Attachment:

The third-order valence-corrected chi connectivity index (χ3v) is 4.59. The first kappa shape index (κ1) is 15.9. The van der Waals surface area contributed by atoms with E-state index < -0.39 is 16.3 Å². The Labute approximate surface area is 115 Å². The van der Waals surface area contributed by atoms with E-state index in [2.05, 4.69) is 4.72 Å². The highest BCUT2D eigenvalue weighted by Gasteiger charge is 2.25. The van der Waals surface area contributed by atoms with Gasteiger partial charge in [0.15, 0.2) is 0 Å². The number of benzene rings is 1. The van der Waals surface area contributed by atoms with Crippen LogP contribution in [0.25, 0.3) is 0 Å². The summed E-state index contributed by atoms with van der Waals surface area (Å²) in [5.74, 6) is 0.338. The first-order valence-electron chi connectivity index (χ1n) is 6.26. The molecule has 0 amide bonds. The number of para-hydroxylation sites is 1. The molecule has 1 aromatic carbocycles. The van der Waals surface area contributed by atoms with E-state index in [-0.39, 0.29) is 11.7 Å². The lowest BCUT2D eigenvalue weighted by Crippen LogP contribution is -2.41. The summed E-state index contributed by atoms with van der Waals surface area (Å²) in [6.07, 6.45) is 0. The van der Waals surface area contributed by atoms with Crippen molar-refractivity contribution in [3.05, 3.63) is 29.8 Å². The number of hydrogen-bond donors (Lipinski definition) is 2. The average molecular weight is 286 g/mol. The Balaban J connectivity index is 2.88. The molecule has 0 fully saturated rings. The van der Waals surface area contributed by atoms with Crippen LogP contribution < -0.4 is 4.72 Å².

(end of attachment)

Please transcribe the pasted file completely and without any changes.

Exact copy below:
The third-order valence-corrected chi connectivity index (χ3v) is 4.59. The first kappa shape index (κ1) is 15.9. The van der Waals surface area contributed by atoms with E-state index < -0.39 is 16.3 Å². The Labute approximate surface area is 115 Å². The van der Waals surface area contributed by atoms with E-state index in [2.05, 4.69) is 4.72 Å². The highest BCUT2D eigenvalue weighted by Gasteiger charge is 2.25. The van der Waals surface area contributed by atoms with Gasteiger partial charge in [0.15, 0.2) is 0 Å². The number of benzene rings is 1. The van der Waals surface area contributed by atoms with Crippen LogP contribution in [0.25, 0.3) is 0 Å². The summed E-state index contributed by atoms with van der Waals surface area (Å²) in [5.74, 6) is 0.338. The first-order valence-electron chi connectivity index (χ1n) is 6.26. The molecule has 0 amide bonds. The number of para-hydroxylation sites is 1. The molecule has 1 aromatic carbocycles. The van der Waals surface area contributed by atoms with E-state index in [-0.39, 0.29) is 11.7 Å². The lowest BCUT2D eigenvalue weighted by Crippen LogP contribution is -2.41. The summed E-state index contributed by atoms with van der Waals surface area (Å²) in [6.07, 6.45) is 0. The van der Waals surface area contributed by atoms with Crippen molar-refractivity contribution in [3.05, 3.63) is 29.8 Å². The number of hydrogen-bond donors (Lipinski definition) is 2. The average molecular weight is 286 g/mol. The Balaban J connectivity index is 2.88. The molecule has 0 fully saturated rings. The van der Waals surface area contributed by atoms with Crippen LogP contribution < -0.4 is 4.72 Å².